In general, Naguib says the experience of the Egyptian uprising has offered hope for overcoming sectarian divisions. “I am reassured by the fact of having seen something take place in these days that has not been seen for a long time: a concrete unity among the citizens, young and old, Christians and Muslims without distinction or discrimination,” he says. “Now everyone sees that those who foment divisions and conflicts with other Egyptians on the basis of religious differences actually aim to destroy this unity and to destabilize Egypt.”

Right And Left Know Right From Wrong

From the Right, and including the hugely important insight that supposedly conservative anti-statism is in fact a product of the sexual revolution, Stephen Baskerville writes:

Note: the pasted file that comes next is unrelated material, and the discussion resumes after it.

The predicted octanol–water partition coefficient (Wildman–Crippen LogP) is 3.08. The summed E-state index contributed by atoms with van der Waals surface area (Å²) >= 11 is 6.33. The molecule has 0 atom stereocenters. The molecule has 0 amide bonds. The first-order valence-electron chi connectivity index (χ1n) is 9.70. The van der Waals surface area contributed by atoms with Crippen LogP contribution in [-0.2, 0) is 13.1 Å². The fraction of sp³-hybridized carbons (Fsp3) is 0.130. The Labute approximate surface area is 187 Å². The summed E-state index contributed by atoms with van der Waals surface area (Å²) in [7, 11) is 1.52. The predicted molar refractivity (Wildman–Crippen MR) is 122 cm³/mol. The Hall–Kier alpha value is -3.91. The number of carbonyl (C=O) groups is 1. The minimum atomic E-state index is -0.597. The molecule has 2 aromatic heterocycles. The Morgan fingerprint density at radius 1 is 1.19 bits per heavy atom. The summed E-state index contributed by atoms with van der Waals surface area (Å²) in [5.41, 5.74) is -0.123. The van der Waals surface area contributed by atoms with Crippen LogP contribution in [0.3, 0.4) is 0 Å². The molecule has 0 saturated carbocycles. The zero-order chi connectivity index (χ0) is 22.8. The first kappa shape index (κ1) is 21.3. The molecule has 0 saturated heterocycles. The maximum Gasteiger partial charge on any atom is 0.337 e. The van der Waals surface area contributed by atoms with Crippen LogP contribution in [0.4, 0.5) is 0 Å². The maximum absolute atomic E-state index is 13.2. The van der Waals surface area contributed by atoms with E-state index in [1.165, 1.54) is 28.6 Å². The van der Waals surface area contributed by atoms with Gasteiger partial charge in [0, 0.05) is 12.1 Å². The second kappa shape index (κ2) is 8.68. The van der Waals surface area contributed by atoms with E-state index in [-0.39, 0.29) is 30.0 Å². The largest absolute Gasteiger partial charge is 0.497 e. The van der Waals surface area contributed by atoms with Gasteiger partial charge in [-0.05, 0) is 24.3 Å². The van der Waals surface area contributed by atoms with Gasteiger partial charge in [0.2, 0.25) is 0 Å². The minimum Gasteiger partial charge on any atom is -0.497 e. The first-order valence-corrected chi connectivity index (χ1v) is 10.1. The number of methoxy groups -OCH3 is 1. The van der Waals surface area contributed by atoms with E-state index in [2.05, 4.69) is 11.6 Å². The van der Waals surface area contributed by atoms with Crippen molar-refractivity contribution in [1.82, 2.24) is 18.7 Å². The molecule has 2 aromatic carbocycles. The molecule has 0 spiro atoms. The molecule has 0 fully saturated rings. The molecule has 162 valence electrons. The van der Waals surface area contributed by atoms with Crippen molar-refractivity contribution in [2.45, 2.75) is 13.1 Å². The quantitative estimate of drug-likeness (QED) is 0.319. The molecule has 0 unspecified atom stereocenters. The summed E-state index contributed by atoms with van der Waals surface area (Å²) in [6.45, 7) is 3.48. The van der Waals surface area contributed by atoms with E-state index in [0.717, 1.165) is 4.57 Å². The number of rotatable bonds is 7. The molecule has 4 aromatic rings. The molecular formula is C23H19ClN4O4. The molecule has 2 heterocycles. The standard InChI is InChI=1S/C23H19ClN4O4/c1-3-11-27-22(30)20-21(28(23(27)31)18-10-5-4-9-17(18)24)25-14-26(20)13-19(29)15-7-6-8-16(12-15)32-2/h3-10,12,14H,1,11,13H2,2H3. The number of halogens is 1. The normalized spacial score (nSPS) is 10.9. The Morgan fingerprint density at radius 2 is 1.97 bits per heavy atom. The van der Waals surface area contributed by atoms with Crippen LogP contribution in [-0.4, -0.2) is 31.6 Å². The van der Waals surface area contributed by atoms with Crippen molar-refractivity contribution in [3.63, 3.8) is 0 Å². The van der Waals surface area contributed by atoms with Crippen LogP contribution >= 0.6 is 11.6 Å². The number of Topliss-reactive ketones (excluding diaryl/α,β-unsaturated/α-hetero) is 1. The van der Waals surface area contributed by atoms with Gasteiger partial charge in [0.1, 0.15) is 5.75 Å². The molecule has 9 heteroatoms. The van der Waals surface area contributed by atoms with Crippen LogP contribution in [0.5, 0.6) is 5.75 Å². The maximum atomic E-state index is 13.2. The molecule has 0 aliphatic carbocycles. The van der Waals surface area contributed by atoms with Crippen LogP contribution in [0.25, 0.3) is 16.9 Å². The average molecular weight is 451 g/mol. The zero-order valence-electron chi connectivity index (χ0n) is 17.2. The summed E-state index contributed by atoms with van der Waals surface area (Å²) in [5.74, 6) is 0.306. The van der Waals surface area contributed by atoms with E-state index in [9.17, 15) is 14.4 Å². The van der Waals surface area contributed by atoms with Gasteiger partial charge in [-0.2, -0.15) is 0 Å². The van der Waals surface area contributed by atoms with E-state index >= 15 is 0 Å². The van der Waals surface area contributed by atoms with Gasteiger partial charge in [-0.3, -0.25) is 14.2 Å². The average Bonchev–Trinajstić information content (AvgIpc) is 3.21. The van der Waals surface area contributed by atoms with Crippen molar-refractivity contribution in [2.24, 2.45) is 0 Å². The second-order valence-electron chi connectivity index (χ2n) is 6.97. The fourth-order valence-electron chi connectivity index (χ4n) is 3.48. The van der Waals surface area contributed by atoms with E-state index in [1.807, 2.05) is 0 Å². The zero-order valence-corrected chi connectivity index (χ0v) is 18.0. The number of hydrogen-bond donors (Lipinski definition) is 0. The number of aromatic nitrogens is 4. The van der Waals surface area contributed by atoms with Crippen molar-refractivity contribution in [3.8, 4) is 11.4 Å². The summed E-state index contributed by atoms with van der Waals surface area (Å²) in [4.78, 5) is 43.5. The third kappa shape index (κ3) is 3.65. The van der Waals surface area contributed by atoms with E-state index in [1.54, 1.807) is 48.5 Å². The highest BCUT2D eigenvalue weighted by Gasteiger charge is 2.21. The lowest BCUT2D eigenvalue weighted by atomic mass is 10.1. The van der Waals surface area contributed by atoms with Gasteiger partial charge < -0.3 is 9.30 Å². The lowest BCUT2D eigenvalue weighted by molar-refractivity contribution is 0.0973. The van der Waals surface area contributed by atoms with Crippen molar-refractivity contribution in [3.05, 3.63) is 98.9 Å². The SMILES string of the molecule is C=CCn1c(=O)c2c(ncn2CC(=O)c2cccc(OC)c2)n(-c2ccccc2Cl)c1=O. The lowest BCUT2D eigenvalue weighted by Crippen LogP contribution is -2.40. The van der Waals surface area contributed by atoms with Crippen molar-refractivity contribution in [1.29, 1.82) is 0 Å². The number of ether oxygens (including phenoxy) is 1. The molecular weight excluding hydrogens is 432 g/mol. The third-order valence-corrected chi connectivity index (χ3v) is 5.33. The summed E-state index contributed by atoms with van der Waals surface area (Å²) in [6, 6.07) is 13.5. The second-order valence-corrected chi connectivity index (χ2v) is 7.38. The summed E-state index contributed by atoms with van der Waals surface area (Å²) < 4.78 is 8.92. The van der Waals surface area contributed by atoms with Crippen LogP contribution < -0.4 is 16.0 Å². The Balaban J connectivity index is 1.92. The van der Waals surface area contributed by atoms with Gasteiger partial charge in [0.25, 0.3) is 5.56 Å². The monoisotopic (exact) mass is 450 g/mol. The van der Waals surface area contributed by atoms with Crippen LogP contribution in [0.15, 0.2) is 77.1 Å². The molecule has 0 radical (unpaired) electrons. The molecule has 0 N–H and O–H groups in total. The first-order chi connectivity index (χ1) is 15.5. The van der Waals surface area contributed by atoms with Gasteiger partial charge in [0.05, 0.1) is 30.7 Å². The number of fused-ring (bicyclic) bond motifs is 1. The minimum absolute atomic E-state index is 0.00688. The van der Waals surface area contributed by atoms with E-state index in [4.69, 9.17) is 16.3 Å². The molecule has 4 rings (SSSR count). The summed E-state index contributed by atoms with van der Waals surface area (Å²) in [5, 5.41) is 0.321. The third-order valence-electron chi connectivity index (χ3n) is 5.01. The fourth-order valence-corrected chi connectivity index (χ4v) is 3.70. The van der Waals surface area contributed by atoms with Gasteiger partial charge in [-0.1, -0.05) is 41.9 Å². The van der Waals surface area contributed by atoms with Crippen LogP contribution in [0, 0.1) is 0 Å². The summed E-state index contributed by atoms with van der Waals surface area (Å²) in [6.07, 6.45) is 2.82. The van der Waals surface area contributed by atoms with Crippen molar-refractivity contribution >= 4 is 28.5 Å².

The impending extradition of Julian Assange on obviously trumped-up sex charges brings the new politics of sex into vivid relief. As with the tribulations of Silvio Berlusconi, there is more here than meets the media’s eye. The Swedes call such ordeals sexfalla, or “honeytraps,” where women use sexual charms as a weapon against men who wrong them. The men who succumb to such wiles may deserve what they get, but when such a sexual drama becomes ensnared with law and politics, the rest of us have an interest in the matter. Assange, in his public and private life, may be far from admirable. But conservatives eager to cast the first stone might consider how Assange’s experience is becoming the experience of us all. Assange’s biography reads like a textbook of the sexual revolution. Even sketchy accounts of Assange’s life illustrate how extensively his ordeal has been shaped throughout by the new sexual order.